Maximising the multiple when selling a software business can be tough in practice. Eddie Harding of ICON Corporate Finance explains how they cast the net wide to land the big fish.
We advised on the sale of my-Channels to Software AG, the multiple we achieved far exceeded management’s expectations at more than 6X revenue. Nirvana, the company’ high-speed data messaging software, was widely recognised for its performance benefits and used by top tier investment banks that accounted for 40% of all trades on the global FX market. Paul Brant and Eddie McDaid, who founded the business in 1999, wanted an acquirer that could take the software to the next level. They had 15 customers when they sold it; Software AG had 4,000.
What were the Challenges
Communicating the real value of a tech product is always tricky, and conveying the broader potential of my-Channels’ ultra-low latency messaging middleware was particularly challenging. You try to identify as many benefits and opportunities as possible in the information memorandum, and try to be all things to all people. You have a good idea, but you can never know for sure why the ultimate acquirer will want to buy a business. We had interest from a wide range of parties and got that down to a shortlist of four. My-Channels were a highly profitable business, with an exceptional customer base and a market leadership position in FX, but also a technology that could easily be applied to other verticals. The first thing competitors would try is to downplay the benefits of the product but, if that was the case, why were we still talking? One party we were in discussions with was a direct competitor to my-Channels. It doesn’t really matter how strong the NDA is, ultimately they are still the competition, and so you constantly have to be on your guard.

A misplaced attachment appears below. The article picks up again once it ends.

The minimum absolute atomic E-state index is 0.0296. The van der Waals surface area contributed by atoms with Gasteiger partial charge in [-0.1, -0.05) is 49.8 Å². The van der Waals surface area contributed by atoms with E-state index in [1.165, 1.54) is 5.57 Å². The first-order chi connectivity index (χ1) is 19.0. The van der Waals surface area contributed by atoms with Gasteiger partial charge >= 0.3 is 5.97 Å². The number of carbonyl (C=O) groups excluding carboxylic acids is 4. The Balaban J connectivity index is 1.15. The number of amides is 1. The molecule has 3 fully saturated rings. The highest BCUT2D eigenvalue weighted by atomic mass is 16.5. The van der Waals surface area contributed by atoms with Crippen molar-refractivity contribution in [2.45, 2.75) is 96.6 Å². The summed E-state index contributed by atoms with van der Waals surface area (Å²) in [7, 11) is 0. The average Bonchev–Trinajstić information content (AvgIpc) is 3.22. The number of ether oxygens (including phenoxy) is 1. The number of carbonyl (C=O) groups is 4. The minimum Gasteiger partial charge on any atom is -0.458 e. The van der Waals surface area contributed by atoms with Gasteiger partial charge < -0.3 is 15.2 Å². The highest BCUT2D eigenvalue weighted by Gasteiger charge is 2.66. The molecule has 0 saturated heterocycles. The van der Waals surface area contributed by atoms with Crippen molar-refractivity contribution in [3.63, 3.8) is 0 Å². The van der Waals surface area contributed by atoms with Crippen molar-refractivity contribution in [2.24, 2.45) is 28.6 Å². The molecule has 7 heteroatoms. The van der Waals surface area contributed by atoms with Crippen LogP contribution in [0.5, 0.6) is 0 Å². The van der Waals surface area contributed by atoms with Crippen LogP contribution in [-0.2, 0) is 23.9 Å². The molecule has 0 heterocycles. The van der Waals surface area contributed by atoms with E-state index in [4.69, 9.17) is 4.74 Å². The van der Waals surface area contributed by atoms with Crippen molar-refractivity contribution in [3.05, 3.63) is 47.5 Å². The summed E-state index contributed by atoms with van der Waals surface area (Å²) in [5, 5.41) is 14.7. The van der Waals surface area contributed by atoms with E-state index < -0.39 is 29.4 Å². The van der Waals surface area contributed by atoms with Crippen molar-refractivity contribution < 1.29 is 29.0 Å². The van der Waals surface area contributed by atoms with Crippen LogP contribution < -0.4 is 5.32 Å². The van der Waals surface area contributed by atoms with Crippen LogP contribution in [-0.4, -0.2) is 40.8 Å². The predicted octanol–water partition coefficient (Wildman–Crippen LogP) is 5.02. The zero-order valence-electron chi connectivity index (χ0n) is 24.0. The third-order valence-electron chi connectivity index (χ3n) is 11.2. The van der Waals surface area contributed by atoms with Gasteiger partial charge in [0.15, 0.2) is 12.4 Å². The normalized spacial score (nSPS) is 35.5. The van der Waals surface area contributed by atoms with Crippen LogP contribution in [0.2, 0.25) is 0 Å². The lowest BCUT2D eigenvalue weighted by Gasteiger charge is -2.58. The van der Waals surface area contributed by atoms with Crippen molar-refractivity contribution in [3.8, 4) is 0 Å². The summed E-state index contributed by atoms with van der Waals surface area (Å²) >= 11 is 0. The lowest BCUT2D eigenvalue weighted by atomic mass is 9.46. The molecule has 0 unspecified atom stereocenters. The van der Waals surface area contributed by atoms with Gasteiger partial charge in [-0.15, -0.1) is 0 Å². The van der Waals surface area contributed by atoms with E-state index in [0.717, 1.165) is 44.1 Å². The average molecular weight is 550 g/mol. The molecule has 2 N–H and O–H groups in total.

How was the Deal Structured
The lion’s share of the consideration was paid in cash upfront. 15% was contingent upon achieving qualitative integration milestones over a three-year period, many of which they have already achieved, and only a very small slice (less than 3%) was performance-based earnout. Software AG wanted management who stayed with the business to focus on the integration rather than just achieving their forecasts, which was compelling.
Don’t just look for the obvious acquirers. Cast the net wider and look for complementary sectors to market the business to. We introduced the founders to a large number of potential acquirers beyond their immediate space, such as Enterprise Software vendors and the major Data Providers. The offers from competitors were a lot tougher valuation-wise, whereas targets from neighbouring markets with a far more complementary fit offered us a “super premium” on the deal. Don’t give a price range to prospective buyers – always try to get them to give an indication first. Set the bar too high you may lose some, too low you may miss out on a potentially better offer. You can sense when someone is interested – see where they start, then use competitive tension to push them and see where you can go.
ICON was the lead advisers on the sale, and dealt directly with Software AG’s internal due diligence teams based in Darmstadt, near Frankfurt and Reston, Virginia. Bristows provided my-Channels’ management with legal advice, and Software AG used Blake Lapthorn.